.I don't waste a lot of my time reading all the clap trap that Tom puts out when he gets into his sociopathic ways..Asode from that, he could have been a contender..
Instead of calling them names, now we're linking to Zinn critics.Excellent.Get busy, Phil. You've a lot of catching up to do.
Tom has it right that Zinn has contributed to the black-washing of America that is common in today’s academic establishment and that undermines the Republic. Barton, however, undermines the opposition and contributes to their marginalization. Perhaps that's why two Christian conservatives, at Grove City College, are particularly upset by Barton.
.My education--what little of it that I have--seemed to promote the idea of self criticism. Maybe mine was out of the back waters, I'm not sure..There is a problem with referencing one's commentaries that seems so obvious to me. A skilled historian can make almost any claim based on some reference by citation. Seems that Zinn's work has the ability to leave it up to the reader to search out the veracity of his claims. What's wrong with that?.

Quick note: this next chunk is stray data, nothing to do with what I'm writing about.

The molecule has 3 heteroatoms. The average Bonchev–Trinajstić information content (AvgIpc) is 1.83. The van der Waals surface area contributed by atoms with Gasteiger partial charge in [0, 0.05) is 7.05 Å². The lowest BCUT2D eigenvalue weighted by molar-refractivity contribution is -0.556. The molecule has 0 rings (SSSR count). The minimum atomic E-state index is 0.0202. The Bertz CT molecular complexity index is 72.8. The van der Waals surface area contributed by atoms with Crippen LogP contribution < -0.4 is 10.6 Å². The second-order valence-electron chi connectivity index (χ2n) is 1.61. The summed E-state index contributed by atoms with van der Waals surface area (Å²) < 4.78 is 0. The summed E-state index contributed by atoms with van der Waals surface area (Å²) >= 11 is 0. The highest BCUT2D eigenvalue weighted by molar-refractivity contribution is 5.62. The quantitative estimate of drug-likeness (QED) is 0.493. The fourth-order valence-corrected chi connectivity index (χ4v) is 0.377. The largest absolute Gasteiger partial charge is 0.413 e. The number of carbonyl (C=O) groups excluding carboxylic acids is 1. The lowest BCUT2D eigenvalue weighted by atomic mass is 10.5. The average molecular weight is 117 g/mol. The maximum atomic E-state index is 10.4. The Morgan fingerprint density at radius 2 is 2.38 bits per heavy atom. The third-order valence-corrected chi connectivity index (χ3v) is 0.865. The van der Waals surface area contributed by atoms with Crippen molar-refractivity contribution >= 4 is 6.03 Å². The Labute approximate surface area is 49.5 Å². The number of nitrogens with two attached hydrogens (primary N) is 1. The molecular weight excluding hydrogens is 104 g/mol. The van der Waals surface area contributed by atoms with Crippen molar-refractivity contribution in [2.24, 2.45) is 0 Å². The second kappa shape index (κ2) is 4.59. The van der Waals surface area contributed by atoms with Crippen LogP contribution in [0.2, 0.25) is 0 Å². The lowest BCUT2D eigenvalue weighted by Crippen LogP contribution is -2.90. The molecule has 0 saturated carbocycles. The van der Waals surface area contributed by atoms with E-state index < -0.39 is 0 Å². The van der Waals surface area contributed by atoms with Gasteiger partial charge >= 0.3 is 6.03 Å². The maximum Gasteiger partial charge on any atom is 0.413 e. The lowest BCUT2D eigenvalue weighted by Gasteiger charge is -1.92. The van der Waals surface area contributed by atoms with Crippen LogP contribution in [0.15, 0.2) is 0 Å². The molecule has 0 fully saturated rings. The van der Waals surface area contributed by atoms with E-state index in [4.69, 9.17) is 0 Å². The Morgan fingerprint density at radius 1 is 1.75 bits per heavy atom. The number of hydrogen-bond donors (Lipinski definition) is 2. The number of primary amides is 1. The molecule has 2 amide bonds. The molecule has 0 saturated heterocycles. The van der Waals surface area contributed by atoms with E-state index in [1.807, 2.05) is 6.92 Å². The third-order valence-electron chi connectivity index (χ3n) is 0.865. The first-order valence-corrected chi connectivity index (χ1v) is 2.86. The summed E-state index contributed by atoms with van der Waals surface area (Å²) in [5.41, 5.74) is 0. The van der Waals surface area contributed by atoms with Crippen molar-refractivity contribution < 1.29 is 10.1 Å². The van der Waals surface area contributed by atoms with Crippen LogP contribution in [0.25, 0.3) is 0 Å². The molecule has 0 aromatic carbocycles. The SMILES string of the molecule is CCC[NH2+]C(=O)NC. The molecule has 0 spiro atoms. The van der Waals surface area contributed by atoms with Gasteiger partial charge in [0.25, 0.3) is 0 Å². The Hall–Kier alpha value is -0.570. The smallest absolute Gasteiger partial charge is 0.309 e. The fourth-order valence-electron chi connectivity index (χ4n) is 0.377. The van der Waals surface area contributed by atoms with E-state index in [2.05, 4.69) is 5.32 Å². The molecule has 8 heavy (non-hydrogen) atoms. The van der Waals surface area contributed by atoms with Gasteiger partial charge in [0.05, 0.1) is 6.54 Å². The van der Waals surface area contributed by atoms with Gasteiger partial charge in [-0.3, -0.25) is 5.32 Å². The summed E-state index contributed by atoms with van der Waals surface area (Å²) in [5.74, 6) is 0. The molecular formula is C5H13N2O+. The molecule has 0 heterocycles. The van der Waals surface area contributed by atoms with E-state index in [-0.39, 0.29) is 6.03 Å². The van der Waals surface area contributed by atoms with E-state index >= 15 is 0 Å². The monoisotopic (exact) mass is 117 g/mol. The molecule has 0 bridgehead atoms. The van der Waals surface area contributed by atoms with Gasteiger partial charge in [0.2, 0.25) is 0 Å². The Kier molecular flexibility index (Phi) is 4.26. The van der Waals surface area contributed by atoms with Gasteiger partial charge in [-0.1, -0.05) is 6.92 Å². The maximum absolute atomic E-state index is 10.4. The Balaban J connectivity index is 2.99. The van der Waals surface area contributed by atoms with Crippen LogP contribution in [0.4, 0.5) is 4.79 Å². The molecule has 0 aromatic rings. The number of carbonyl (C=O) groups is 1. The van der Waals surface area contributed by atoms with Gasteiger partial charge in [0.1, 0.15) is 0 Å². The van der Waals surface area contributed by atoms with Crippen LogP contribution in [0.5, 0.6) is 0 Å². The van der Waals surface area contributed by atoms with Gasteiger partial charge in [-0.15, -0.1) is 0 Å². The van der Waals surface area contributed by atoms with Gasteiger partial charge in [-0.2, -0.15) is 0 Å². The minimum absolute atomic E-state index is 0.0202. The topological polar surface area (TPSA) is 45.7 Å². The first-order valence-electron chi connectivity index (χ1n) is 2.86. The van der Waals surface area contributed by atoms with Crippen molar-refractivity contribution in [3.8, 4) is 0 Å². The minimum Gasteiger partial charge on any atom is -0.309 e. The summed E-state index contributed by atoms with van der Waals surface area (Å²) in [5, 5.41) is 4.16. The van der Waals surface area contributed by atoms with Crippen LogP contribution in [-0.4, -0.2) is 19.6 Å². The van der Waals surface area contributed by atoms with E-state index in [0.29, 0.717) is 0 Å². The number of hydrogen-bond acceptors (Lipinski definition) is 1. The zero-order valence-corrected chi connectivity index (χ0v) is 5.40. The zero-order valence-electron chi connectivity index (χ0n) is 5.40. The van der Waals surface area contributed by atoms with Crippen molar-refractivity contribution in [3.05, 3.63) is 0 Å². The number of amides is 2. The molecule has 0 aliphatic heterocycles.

Here's another commentary from the academy (found via John Fea's blog):http://www.theatlantic.com/national/archive/2012/07/lies-the-debunkers-told-me-how-bad-history-books-win-us-over/260251/#.UA7CyBQyP9k.twitterAs I was reading this article it occurred to me that there are two parts that are being conflated in most review's involving both Barton and Zinn; 1) the actual veracity of the work(s) produced, and 2) the use to which the work(s) is/are used and those, the activists, that use the work(s).If just evaluating the veracity of the work(s), or their reliability in conveying accurate historical information (ignoring the authors biases and conclusions), then one thing is not like the other. Beneke and Stephens state,"Both offer stark, simplistic accounts (buttressed, in Barton's case, by a litany of historical errors)." Which can be restated, A) Zinn offers stark, simplistic accounts.B) Barton offers stark, simplistic accounts that are buttressed by a litany of historical errors.B is different than AAdd to that, A) Zinn was educated and trained as a historian and worked his entire career within the academy, andb) Barton is a Republican political operative, once having been the Texas GOP chairman, with no training or credentials in studying or presenting history,and A and B are different. That has been my point. The works produced are not equal and opposite, thus I see a false equivalency. I'm not saying that either are "good history" as defined in the Beneke and Stephens commentary. The activism and the zealous use of their products does seem, however, far more equivalent in my view.It also seems to me that the Beneke and Stephens commentary, like the Kazin article, contains a bit of the academic ire, "The trick works partly because of how little credit Barton and Zinn give their fellow historians, even those who have some affinity with their own conclusions." But I understand the validity of charging Zinn with not building a more scholarly work and that the scholarly works should not be ignored (unfortunately that's what zealots do but it is different than how I would read Zinn).I'll let it go that Barton is referred to by Beneke and Stephens as a fellow historian. I assume that was just a slip of the fingers.